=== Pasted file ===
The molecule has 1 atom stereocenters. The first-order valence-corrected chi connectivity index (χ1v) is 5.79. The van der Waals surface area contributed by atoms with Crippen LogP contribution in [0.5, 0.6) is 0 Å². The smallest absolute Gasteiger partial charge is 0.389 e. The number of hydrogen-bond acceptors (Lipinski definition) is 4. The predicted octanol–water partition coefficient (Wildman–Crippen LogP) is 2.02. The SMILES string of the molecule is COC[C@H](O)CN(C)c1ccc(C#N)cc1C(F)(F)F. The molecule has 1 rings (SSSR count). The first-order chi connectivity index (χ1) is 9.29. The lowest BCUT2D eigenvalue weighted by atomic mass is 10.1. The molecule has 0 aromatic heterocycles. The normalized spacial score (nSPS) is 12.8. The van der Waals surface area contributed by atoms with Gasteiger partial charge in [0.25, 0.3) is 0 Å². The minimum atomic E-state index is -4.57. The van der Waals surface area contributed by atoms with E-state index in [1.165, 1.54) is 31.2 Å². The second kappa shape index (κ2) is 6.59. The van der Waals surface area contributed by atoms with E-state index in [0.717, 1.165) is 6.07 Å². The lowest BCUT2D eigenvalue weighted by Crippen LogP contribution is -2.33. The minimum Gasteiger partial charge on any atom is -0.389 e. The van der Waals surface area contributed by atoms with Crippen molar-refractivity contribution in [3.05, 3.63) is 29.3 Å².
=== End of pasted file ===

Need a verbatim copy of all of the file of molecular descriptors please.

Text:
The molecule has 1 atom stereocenters. The first-order valence-corrected chi connectivity index (χ1v) is 5.79. The van der Waals surface area contributed by atoms with Crippen LogP contribution in [0.5, 0.6) is 0 Å². The smallest absolute Gasteiger partial charge is 0.389 e. The number of hydrogen-bond acceptors (Lipinski definition) is 4. The predicted octanol–water partition coefficient (Wildman–Crippen LogP) is 2.02. The SMILES string of the molecule is COC[C@H](O)CN(C)c1ccc(C#N)cc1C(F)(F)F. The molecule has 1 rings (SSSR count). The first-order chi connectivity index (χ1) is 9.29. The lowest BCUT2D eigenvalue weighted by atomic mass is 10.1. The molecule has 0 aromatic heterocycles. The normalized spacial score (nSPS) is 12.8. The van der Waals surface area contributed by atoms with Gasteiger partial charge in [0.25, 0.3) is 0 Å². The minimum atomic E-state index is -4.57. The van der Waals surface area contributed by atoms with E-state index in [1.165, 1.54) is 31.2 Å². The second kappa shape index (κ2) is 6.59. The van der Waals surface area contributed by atoms with E-state index in [0.717, 1.165) is 6.07 Å². The lowest BCUT2D eigenvalue weighted by Crippen LogP contribution is -2.33. The minimum Gasteiger partial charge on any atom is -0.389 e. The van der Waals surface area contributed by atoms with Crippen molar-refractivity contribution in [3.05, 3.63) is 29.3 Å².